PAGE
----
Pre-workout supplements
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Pre-workout supplements

Pre-workout supplements are among the most heavily-marketed products targeted to recreational and elite athletes. In this article we will discuss if they work and if they are safe.

What are pre-workout supplements?

Also known as multi-ingredient pre-workout supplements, these are products designed to be taken before exercise to enhance performance. They typically contain several ingredients in various quantities which are sometimes undisclosed and marked as “proprietary blends” (1, 2, 3).

Common ingredients

Common ingredients in pre-workout supplements include caffeine, creatine and beta-alanine (2, 3), branched-chain amino acids (BCAAs), nitrates (2), citrulline, taurine, tyrosine and B vitamins (3).

Jagim et al. analysed 100 pre-workout products and found that, in average, they contain 18.4 ingredients with approximately 8 of them included in the “proprietary blend” with undisclosed quantities (3).

Marketed benefits

According to manufacturers, pre-workout supplements can improve exercise performance in the short term and facilitate training adaptations in the long term (2, 3).

Efficacy of ingredients

Caffeine has been shown to improve cognition and performance in endurance, power and resistance exercise when consumed in doses 3-6 milligrams (mg) per kg of bodyweight (2). For a 70 kg athlete, this means between 210 and 420 mg in a serving of pre-workout supplement.

Taurine present in pre-workout supplements in doses of 1.5 grams per serve can improve muscular endurance (2).

Ingredients like L-arginine and L-citrulline may increase nitric oxide, which increases blood flow to muscles, potentially enhancing performance. The effective dose for L-citrulline seems to be 6-8 g per day (2).

Creatine in doses of at least 3 g per day taken for at least 28 days can improve exercise performance by increasing phosphocreatine levels in muscle (2). Phosphocreatine provides energy during the first seconds of muscular activity.

Betaine can improve exercise performance via a few mechanisms in doses of 1.25-2.5 g per day, which are higher than those contained in most pre-workout supplements (2).

Beta-alanine in doses of 4-6 g per day for at least 14 days can improve high-intensity exercise performance.

Supported benefits

Pre-workout supplementation doesn’t seem to increase strength but the caffeine in some products may mitigate fatigue over multiple reps when taken acutely or for less than 10 days. However, long-term supplementation may improve force production, especially in the upper-body (2).

In addition, acute intake of pre-workout supplements may improve muscular endurance. However, this effect is not clear when supplementing in the short or long term (2).

Some studies have reported improvement in upper-body and lower-body power production, including sprints and anaerobic cycling. However, these results are not consistent, especially with chronic use of pre-workout supplements (2).

Subjective benefits of pre-workout supplements include improved focus, fatigue, alertness and energy levels (2).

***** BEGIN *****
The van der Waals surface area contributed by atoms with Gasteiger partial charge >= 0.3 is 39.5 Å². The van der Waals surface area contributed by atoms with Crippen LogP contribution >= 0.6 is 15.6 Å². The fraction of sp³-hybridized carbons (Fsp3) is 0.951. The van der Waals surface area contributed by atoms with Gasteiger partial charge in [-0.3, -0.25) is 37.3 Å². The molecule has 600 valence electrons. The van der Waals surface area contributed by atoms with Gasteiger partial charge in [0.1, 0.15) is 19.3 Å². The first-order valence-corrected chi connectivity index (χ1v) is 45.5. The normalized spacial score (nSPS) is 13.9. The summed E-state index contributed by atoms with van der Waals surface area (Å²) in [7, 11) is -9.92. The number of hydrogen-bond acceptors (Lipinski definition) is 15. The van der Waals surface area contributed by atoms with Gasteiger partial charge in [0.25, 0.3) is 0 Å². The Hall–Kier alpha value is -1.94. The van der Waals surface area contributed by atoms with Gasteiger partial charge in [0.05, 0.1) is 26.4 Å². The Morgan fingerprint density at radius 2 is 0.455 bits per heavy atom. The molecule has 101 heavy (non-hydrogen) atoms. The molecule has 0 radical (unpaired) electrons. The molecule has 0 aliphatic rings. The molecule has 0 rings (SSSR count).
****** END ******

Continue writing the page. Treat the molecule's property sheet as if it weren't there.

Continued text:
Other benefits of pre-workout supplements may include improved reaction time and increased energy expenditure when taken acutely, and improved body composition in the long term (2).

Side effects

Two important concerns about pre-workout supplements are the possibility of harmful interactions between ingredients (1) and the contamination with banned substances (1, 2), heavy metals or stimulants (2).

Assuming the product has not been contaminated, most studies have found minimal side effects when pre-workout supplements are taken in recommended doses (2).

Pre-workout supplements in Australia

Some of the products available in Australia that have been batch tested for banned substances include:

The table below shows the ingredients present in the mentioned supplements. This is just to highlight the heterogeneity in the composition of different supplements.

The chart below shows a visual comparison in the amount of certain ingredients contained in the mentioned products (hover over for more details).

You can find which supplements have been tested by heading to HASTA-certified and Informed-Sport.

Summary and recommendations

Pre-workout supplements vary greatly in their formulations and therefore is very difficult to assess whether they are effective or not. Moreover, there is risk of contamination with banned substances.

If you want to experiment with a pre-workout supplement, keep in mind the following:

  • Use a batch-tested product from a reputable brand, especially if you participate in competitions or get tested for substances at work
  • Single components that have strong evidence that can improve exercise performance under specific circumstances are: caffeine, beta-alanine, bicarbonate, beetroot juice/nitrate, creatine and glycerol (1). Pre-workout supplements that contain those components in adequate quantities are more likely to be effective.
  • As always, consult with a sports dietitian before making any changes to your diet or supplementation protocol

References

  1. Australian Institute of Sport. The AIS Sports Supplement Framework 2019. Australian Capital Territory: Australian Institute of Sport; 2019.
  2. Harty PS, Zabriskie HA, Erickson JL, Molling PE, Kerksick CM, Jagim AR. Multi-ingredient pre-workout supplements, safety implications, and performance outcomes: a brief review. J Int Soc Sports Nutr. 2018;15(1):41.
  3. Jagim AR, Harty PS, Camic CL. Common Ingredient Profiles of Multi-Ingredient Pre-Workout Supplements. Nutrients. 2019;11(2).

 

Disclosure: This post contains affiliate links. If you use them to purchase a product, I will get a commission at no extra cost to you. I only link to products that I personally use and/or recommend.

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